Legacy Data Migration: A pilot study on the methodological feasibility of conversion and enhancement of electronic resources.

  1. 1. James Cummings

    Oxford Text Archive - Oxford University

  2. 2. Monica Langerth Zetterman

    Digital Literature - Uppsala University

Work text
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In this paper we will describe a pilot study based on two different subsets of electronic resources to be used in the Virtual Corpus system developed at the Oxford Text Archive (OTA). The Virtual Corpus system is designed to make the OTA more useful for researchers by enabling the selection of texts for a corpus on basis of metadata categories in the TEI header resource description. Currently these categories include such fields as language, date, genre, author etc. (Berglund & Wynne, 2003). In order to make the Virtual Corpus system (VC) even more useful the texts would benefit from data enhancement. This pilot study's aim is to evaluate the necessary procedures for enhancing the metadata available in the TEI header with further categories and also to explore the possibilities for migration of legacy data in a wide range of formats into a TEI-conformant XML format.


Founded in 1976 by Lou Burnard, the OTA has over twenty years experience of serving the research and teaching needs of electronic text users within the scholarly community. We have witnessed and encouraged the widespread acceptance of digital resources within academia. Formerly the preserve of small research-oriented groups of specialists, electronic text is now the common currency of academics. More recently the OTA has become the hosting subject centre for the UK Arts and Humanities Data Service: Literature, Languages, Linguistics.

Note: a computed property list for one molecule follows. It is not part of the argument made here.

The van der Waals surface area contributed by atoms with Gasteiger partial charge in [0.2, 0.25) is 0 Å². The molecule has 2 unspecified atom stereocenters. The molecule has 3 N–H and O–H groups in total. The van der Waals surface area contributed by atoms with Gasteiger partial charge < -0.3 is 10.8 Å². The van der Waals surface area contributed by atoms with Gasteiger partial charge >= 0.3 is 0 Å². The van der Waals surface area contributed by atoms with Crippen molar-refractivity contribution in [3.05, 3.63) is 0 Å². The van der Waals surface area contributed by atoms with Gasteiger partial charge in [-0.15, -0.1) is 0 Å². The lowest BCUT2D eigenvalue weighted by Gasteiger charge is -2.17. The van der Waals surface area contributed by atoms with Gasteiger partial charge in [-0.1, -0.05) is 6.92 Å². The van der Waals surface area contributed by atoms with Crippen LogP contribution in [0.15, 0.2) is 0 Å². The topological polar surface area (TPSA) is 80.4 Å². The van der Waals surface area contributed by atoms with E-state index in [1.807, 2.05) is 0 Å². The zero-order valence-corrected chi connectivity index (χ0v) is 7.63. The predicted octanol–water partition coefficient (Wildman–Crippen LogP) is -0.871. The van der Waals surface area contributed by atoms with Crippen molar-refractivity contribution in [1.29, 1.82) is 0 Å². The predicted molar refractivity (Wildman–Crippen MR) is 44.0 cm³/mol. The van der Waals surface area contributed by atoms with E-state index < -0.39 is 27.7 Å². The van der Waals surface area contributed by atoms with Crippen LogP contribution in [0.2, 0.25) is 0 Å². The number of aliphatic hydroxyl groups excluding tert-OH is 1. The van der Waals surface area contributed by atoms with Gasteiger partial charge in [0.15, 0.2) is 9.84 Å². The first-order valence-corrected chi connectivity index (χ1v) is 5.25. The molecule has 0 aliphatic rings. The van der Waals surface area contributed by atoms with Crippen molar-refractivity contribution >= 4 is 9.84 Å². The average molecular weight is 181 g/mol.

The OTA currently holds several thousand electronic texts and linguistic corpora, in a variety of languages. Its holdings include electronic editions of works by individual authors, standard reference works such as the Bible and mono-/bilingual dictionaries, and a range of language corpora. The OTA does not produce digital resources, and instead relies upon deposits from the wider community as the primary source of high-quality materials.

While the deposited resources of the OTA may be of a very good quality, they were often originally deposited in any number of highly individualistic markup schemes.